This is a First Draft …
Our interest here is in the scientific developments that
took place in the Islamic world. We will
look at a few of the most famous of the Islamic scientists, and only mention
very briefly the political context in each case: the spread of Islam over much
of the known world, and the subsequent political changes, were very
complex. For example, after
Omar Khayyam was
born in Nishapur, in present-day northeastern
His main contribution to that subject is a serious attack on cubic equations, such as finding x given that 2x3 – 2x2 + 2x – 1 = 0. This particular problem has a geometric origin:
Given that for the right-angled triangle shown, the sum of the height and the shortest side is equal to the hypotenuse, find the ratio of the length of the shortest side to that of the other side.
Later Malik Shah, the third Seljuk sultan, and his Persian
vizier al-Mulk, invited Khayyam to head up his observatory in
Unfortunately for Khayyam, his friend the vizier was
murdered by a terrorist group, the Assassins, who specifically targeted
important political figures, on the road to
Omak Khayyam is also famous for his writings, such as the Rubaiyat. However, these have a distinctly irreligious flavor, and he had to tread carefully to minimize trouble with the Muslim religious authorities.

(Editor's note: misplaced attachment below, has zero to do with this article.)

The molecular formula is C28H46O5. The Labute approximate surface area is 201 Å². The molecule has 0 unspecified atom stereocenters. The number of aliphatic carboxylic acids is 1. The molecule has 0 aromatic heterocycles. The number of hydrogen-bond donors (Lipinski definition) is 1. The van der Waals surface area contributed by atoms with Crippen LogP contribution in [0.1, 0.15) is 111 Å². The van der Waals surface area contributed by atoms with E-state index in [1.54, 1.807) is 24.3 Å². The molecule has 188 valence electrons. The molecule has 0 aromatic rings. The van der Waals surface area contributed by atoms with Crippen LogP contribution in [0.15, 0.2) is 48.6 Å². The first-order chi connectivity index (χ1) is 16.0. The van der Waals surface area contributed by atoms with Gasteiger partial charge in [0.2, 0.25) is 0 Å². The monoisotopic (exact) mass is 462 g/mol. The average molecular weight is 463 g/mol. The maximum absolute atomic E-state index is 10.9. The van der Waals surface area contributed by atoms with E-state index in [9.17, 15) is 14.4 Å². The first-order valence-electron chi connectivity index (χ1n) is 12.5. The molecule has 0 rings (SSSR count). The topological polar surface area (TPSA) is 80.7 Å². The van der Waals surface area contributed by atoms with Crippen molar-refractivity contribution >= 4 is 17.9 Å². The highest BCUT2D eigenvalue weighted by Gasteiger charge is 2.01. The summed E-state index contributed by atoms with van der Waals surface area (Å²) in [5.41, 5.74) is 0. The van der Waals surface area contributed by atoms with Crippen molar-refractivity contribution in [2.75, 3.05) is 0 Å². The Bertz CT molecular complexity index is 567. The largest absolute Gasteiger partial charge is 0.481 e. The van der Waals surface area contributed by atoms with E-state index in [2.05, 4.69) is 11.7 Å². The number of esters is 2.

Note: many of the above facts are from the St Andrew’s website.
Nasir al-Din al-Tusi was born in Tus, in northwest
He studies as a child at a mainly Shia religious school in Tus, followed by secondary education in Nishapur. However, around 1220, the Mongols invaded the area, causing much destruction. Al-Tusi found refuge with the Assassins in their mountain fortress at Alamut :
It isn’t clear whether or not al-Tusi was actually a prisoner, but it is clear that he did some important scholarly work in this relatively quiet environment, writing on astronomy, mathematics, philosophy and ethics.
Nevertheless, when the Mongols, led by Ghengis Khan’s grandson Hulagu (pictured below), took Alamut in 1256, al-Tusi switched sides, and the Mongols appointed him their scientific advisor.
Al-Tusi was with the Mongols when they attacked
After Hulagu destroyed
Al-Tusi himself developed plane and spherical trigonometry and wrote the first complete book on the subject. He also made the first really significant advance on Ptolemy’s Almagest. Although Ptolemy’s work described the planetary motions well, it contained some aesthetically unappealing features—it had strayed far from Plato’s long ago suggestion that all should be described in terms of combinations of circular motions. In particular, accounting for the lack of coplanarity of planetary orbits required what amounted to an up-and-down linear component in planetary motion. Perhaps al-Tusi’s most famous achievement was to demonstrate how such motion could be generated by a combination of two circular motions, see the animation at Tusi couple!
Here’s his original explanation, from a Vatican exhibit: